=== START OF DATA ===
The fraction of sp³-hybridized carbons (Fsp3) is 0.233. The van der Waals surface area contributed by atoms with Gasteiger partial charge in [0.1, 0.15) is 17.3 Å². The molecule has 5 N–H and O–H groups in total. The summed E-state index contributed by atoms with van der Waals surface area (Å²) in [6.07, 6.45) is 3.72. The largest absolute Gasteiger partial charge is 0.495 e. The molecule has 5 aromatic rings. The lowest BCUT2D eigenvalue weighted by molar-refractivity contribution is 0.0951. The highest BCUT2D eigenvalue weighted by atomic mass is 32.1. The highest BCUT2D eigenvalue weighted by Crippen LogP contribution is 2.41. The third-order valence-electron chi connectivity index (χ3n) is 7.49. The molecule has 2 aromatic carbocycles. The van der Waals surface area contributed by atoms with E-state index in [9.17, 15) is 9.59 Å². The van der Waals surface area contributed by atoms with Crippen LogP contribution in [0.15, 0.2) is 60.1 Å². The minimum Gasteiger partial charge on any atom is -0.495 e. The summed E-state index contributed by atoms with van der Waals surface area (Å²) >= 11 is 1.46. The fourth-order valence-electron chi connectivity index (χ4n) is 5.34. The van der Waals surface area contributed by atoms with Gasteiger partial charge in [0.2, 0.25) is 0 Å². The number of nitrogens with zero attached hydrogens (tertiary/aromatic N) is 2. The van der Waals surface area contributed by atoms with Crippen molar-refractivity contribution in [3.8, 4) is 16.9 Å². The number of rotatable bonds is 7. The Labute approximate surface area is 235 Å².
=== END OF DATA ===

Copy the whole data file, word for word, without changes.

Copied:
The fraction of sp³-hybridized carbons (Fsp3) is 0.233. The van der Waals surface area contributed by atoms with Gasteiger partial charge in [0.1, 0.15) is 17.3 Å². The molecule has 5 N–H and O–H groups in total. The summed E-state index contributed by atoms with van der Waals surface area (Å²) in [6.07, 6.45) is 3.72. The largest absolute Gasteiger partial charge is 0.495 e. The molecule has 5 aromatic rings. The lowest BCUT2D eigenvalue weighted by molar-refractivity contribution is 0.0951. The highest BCUT2D eigenvalue weighted by atomic mass is 32.1. The highest BCUT2D eigenvalue weighted by Crippen LogP contribution is 2.41. The third-order valence-electron chi connectivity index (χ3n) is 7.49. The molecule has 2 aromatic carbocycles. The van der Waals surface area contributed by atoms with E-state index in [9.17, 15) is 9.59 Å². The van der Waals surface area contributed by atoms with Crippen LogP contribution in [0.15, 0.2) is 60.1 Å². The minimum Gasteiger partial charge on any atom is -0.495 e. The summed E-state index contributed by atoms with van der Waals surface area (Å²) >= 11 is 1.46. The fourth-order valence-electron chi connectivity index (χ4n) is 5.34. The van der Waals surface area contributed by atoms with Gasteiger partial charge in [0.2, 0.25) is 0 Å². The number of nitrogens with zero attached hydrogens (tertiary/aromatic N) is 2. The van der Waals surface area contributed by atoms with Crippen molar-refractivity contribution in [3.8, 4) is 16.9 Å². The number of rotatable bonds is 7. The Labute approximate surface area is 235 Å².